At the time of this writing, the Center for Disease Control is issuing new guidance to cancel any gatherings over 50 people and European countries are going on full lockdown. There’s plenty of reasons to think the United States, and even our far-from-the-coast midsized city on the Great Plains, might be facing the same.

Current guidance from the Douglas County Health Department covering most of Omaha requests that organizations plan for more extreme measures as gatherings over 50 peoples are banned and a list of community exposures continues to grow.

Flattening the COVID-19 Curve

Bottom line, the biggest threat from the COVID-19 pandemic to a modern healthcare system is an overwhelming influx of cases that forces medical providers to ration life-saving resources, creating shortages that lead to deaths and permanent injuries that might have been preventable. While the medically compromised and elderly are the most vulnerable, COVID-19 threatens and kills healthy younger people as well. By slowing infections, we can “flatten the curve” of hospitalizations. Supporting these measures shows your company’s concern for everyone in this fight against a pandemic.


Pandemics Have Endings

This interactive infection map from the University of Washington’s Humanistic GIS Lab shows COVID-19’s progress in different countries. Based on this, you can see the time it’s taking for countries first hit to start flattening their infection curves, slowing the rates of infection. For Japan it took 4 weeks and for South Korea its taken 2 weeks, where aggressive measures were taken with widespread testing. To see what we possibly face here in the United States, you can look at the infection rates for Italy or Spain.

Prepare for the worst and hope for the best, but make sure you’re considering these options for how your local business can respectfully respond in a pandemic that threatens to lock up many business activities for at least a month or two.


Start Communications & Planning Internally for Responding to a Pandemic

Two websites to bookmark and monitor are the Center for Disease Control’s Interim Guidance for Businesses and Employers and the Small Business Administration’s Guidance for Businesses and Employers to Plan and Respond to Coronavirus Disease 2019 (COVID-19) Here’s some important highlights:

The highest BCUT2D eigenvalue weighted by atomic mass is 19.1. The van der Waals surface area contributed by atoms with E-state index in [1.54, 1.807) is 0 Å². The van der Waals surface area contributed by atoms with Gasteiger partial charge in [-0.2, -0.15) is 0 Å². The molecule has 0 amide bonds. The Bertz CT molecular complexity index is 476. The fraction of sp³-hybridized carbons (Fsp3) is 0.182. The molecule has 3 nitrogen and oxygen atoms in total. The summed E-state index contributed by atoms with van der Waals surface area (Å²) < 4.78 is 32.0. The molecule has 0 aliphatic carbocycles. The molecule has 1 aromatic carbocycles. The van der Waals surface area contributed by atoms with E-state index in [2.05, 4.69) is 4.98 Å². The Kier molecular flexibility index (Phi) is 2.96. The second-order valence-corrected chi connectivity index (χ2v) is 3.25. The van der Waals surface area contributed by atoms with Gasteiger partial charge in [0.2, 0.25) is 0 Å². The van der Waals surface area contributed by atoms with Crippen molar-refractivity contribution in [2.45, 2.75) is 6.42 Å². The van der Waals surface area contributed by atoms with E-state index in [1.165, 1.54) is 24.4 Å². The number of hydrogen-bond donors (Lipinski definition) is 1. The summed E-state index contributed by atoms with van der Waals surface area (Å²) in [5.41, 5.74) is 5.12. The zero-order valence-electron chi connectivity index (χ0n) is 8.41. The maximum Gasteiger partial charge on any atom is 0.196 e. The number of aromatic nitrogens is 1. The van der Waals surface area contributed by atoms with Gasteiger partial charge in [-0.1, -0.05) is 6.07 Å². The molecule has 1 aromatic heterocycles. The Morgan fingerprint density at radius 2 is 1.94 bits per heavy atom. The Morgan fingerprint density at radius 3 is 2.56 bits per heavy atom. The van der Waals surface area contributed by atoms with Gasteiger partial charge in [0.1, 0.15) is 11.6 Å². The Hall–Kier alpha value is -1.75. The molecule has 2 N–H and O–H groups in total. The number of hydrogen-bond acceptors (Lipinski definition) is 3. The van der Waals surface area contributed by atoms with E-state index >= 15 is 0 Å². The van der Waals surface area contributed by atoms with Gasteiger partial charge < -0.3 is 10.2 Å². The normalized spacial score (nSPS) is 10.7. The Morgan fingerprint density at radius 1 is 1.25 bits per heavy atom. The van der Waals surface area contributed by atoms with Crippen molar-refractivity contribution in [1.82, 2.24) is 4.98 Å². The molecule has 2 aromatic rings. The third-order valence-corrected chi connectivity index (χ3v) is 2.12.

Take Care of Your People to Take Care of Your Business

This should be a no-brainer step to protecting your employees, your customers and your business. 

Require sick employees to stay home

Anyone with symptoms of respiratory illness or fever (a body temperature over 100.4° with an oral thermometer) should self-quarantine at home. It’s flu season, so this could be the seasonal flu, something it’s important to still keep a lid on. The lead symptoms of COVID-19 occur 2-14 days after exposure and have been marked by a fever, dry cough and shortness of breath according to the CDC. Anyone showing these symptoms should contact a health care professional to evaluate their exposure factors. At this time, local health departments are recommending testing in 3 parts: 1) Seasonal flu; 2) Respiratory scan; and then 3) a COVID-19 test (which you can expect to be in limited supply for some time, so please be patient).

  • Review Personal Leave Policies to support these recommendations

  • Don’t require sick notes from medical professionals likely overwhelmed evaluating and treating important casts

  • Extend personal leave to allow your team to stay home to take care of others in their family, including children out of school, until other arrangements can be made

  • Encourage employees to evaluate their own home finances and forbearance and credit extension programs available from their banks or credit unions

Optimize and reinforce hygiene & exposure minimization policies

Start internally communicating and reinforcing policies that help slow down and fight the pandemic. Post CDC approved notices requiring sick employees to immediately go and stay home, and reinforce key hygiene and exposure minimization policies, including:

  • Reviewing recent employee travel (the last 14 days) and requiring self-quarantine for employees who have visited hot spots (currently China, South Korea, Japan, Italy, probably any cruise ship and Iran, but soon to include most of Europe, Seattle, New Rochelle, NY and other emerging focal points)
  • Cough and sneeze etiquette, provide tissues and no-touch receptacles

  • Handwashing, instruct employees to wash hands often with soap and water

  • Clean frequently touched surfaces with cleaners and try to provide disposable wipes to be used by employees before each use

  • Implement social distancing practices, maintaining 6 feet of separation and keeping personal contact times down. Rather than hosting internal meetings in-person, do them in-place with video conferencing tools

  • Unless you’re in healthcare, deathcare, airline operations or waste management, the Occupational Safety and Hazard Administration considers your work low-risk.